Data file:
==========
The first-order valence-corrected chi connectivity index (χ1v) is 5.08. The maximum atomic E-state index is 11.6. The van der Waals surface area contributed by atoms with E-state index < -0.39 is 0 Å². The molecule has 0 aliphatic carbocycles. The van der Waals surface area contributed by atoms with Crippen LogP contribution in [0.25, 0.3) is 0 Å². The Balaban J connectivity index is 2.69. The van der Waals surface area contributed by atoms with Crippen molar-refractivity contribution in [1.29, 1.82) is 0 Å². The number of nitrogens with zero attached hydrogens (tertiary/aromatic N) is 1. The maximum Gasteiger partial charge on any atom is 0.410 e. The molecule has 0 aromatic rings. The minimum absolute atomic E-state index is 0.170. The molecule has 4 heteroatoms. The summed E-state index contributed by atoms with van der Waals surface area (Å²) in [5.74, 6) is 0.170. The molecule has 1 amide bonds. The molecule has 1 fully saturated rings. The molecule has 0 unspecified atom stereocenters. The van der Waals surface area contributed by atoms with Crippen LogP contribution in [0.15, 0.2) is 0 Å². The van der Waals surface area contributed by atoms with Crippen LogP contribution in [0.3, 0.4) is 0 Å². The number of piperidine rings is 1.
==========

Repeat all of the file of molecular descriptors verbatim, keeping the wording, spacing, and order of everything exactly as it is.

The first-order valence-corrected chi connectivity index (χ1v) is 5.08. The maximum atomic E-state index is 11.6. The van der Waals surface area contributed by atoms with E-state index < -0.39 is 0 Å². The molecule has 0 aliphatic carbocycles. The van der Waals surface area contributed by atoms with Crippen LogP contribution in [0.25, 0.3) is 0 Å². The Balaban J connectivity index is 2.69. The van der Waals surface area contributed by atoms with Crippen molar-refractivity contribution in [1.29, 1.82) is 0 Å². The number of nitrogens with zero attached hydrogens (tertiary/aromatic N) is 1. The maximum Gasteiger partial charge on any atom is 0.410 e. The molecule has 0 aromatic rings. The minimum absolute atomic E-state index is 0.170. The molecule has 4 heteroatoms. The summed E-state index contributed by atoms with van der Waals surface area (Å²) in [5.74, 6) is 0.170. The molecule has 1 amide bonds. The molecule has 1 fully saturated rings. The molecule has 0 unspecified atom stereocenters. The van der Waals surface area contributed by atoms with Crippen LogP contribution in [0.15, 0.2) is 0 Å². The van der Waals surface area contributed by atoms with Crippen LogP contribution in [0.3, 0.4) is 0 Å². The number of piperidine rings is 1.